If we want to find intelligent aliens, we should be looking for signs of mining in extraterrestrial asteroid belts, argue two astrophysicists.
Duncan Forgan at the University of Edinburgh and Martin Elvis at the Harvard Smithsonian Center for Astrophysics argue that any advanced civilisation is likely to engage in mining on a large scale, and that this should in theory be visible to current and future telescopes.
First, they say, simply moving materials around the solar system would distort the expected chemical signature in the debris ring around a star.
Second, the activity would alter the distribution of objects in the asteroid belt: mining large objects would make more sense than small ones, so there would be fewer big asteroids in a system that had been systematically mined.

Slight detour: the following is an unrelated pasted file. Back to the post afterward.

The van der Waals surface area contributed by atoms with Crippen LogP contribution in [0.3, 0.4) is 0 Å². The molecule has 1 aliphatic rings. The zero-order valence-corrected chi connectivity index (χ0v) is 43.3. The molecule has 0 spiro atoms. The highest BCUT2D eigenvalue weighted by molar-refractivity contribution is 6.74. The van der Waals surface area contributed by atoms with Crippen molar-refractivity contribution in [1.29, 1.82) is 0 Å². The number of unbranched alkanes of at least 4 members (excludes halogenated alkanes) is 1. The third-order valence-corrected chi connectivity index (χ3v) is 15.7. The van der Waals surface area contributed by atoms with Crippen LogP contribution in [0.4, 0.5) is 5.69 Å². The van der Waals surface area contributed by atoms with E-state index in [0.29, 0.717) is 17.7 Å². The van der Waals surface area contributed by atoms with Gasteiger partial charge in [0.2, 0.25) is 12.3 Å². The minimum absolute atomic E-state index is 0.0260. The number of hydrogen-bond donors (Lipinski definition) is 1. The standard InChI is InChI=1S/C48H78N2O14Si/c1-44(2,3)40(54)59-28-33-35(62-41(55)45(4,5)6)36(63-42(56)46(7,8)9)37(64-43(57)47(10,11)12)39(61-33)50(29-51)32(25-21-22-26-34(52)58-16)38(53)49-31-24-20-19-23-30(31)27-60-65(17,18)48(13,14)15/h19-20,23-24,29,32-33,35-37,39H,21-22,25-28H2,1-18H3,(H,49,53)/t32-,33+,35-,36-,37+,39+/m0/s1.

Third, mining would create lots of dust, which would be easily visible thanks to its effects on local temperatures.
Using the star Vega as an example, the team looked to see whether any of these phenomena could be confused with natural processes.
"We find that individual observational signatures of asteroid mining can be explained by natural phenomena, and as such they cannot provide conclusive detections of ETIs [extra-terrestrial intelligences]," they say.
But, say the authors, "They could provide a means of identifying unusual candidate systems for further study using other SETI techniques."